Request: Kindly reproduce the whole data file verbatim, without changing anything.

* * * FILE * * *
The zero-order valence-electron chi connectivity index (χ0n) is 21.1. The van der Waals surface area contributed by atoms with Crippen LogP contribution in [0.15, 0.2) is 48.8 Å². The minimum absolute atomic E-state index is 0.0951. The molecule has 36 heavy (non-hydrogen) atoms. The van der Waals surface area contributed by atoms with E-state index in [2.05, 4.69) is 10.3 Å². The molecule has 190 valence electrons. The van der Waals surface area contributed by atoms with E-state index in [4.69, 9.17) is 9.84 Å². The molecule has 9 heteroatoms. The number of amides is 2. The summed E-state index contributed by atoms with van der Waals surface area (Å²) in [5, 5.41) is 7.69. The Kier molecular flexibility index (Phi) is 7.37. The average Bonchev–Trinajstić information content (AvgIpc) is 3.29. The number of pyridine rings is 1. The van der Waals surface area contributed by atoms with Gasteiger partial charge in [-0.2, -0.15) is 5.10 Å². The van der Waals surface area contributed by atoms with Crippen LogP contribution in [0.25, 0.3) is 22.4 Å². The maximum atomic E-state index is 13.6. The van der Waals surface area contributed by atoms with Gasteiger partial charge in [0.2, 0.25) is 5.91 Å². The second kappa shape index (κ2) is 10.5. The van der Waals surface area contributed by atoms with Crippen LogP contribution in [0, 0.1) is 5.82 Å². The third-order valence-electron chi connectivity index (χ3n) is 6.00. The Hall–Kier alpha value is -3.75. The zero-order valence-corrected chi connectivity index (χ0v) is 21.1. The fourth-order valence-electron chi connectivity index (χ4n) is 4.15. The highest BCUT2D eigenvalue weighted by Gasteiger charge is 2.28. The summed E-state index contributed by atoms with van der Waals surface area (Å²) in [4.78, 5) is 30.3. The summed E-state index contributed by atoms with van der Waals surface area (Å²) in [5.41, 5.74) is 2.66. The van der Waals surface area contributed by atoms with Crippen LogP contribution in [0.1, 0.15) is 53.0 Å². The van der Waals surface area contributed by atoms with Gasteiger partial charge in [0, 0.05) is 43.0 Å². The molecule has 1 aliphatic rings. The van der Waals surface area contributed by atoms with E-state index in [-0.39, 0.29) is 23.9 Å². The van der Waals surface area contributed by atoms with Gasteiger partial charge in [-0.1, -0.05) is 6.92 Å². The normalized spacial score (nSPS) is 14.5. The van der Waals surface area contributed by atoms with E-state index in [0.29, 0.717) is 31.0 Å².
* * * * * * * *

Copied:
The zero-order valence-electron chi connectivity index (χ0n) is 21.1. The van der Waals surface area contributed by atoms with Crippen LogP contribution in [0.15, 0.2) is 48.8 Å². The minimum absolute atomic E-state index is 0.0951. The molecule has 36 heavy (non-hydrogen) atoms. The van der Waals surface area contributed by atoms with E-state index in [2.05, 4.69) is 10.3 Å². The molecule has 190 valence electrons. The van der Waals surface area contributed by atoms with E-state index in [4.69, 9.17) is 9.84 Å². The molecule has 9 heteroatoms. The number of amides is 2. The summed E-state index contributed by atoms with van der Waals surface area (Å²) in [5, 5.41) is 7.69. The Kier molecular flexibility index (Phi) is 7.37. The average Bonchev–Trinajstić information content (AvgIpc) is 3.29. The number of pyridine rings is 1. The van der Waals surface area contributed by atoms with Gasteiger partial charge in [-0.2, -0.15) is 5.10 Å². The van der Waals surface area contributed by atoms with Crippen LogP contribution in [0.25, 0.3) is 22.4 Å². The maximum atomic E-state index is 13.6. The van der Waals surface area contributed by atoms with Gasteiger partial charge in [0.2, 0.25) is 5.91 Å². The second kappa shape index (κ2) is 10.5. The van der Waals surface area contributed by atoms with Crippen LogP contribution in [0, 0.1) is 5.82 Å². The third-order valence-electron chi connectivity index (χ3n) is 6.00. The Hall–Kier alpha value is -3.75. The zero-order valence-corrected chi connectivity index (χ0v) is 21.1. The fourth-order valence-electron chi connectivity index (χ4n) is 4.15. The highest BCUT2D eigenvalue weighted by Gasteiger charge is 2.28. The summed E-state index contributed by atoms with van der Waals surface area (Å²) in [4.78, 5) is 30.3. The summed E-state index contributed by atoms with van der Waals surface area (Å²) in [5.41, 5.74) is 2.66. The van der Waals surface area contributed by atoms with Crippen LogP contribution in [0.1, 0.15) is 53.0 Å². The van der Waals surface area contributed by atoms with Gasteiger partial charge in [0, 0.05) is 43.0 Å². The molecule has 1 aliphatic rings. The van der Waals surface area contributed by atoms with E-state index in [-0.39, 0.29) is 23.9 Å². The van der Waals surface area contributed by atoms with Gasteiger partial charge in [-0.1, -0.05) is 6.92 Å². The normalized spacial score (nSPS) is 14.5. The van der Waals surface area contributed by atoms with E-state index in [0.29, 0.717) is 31.0 Å².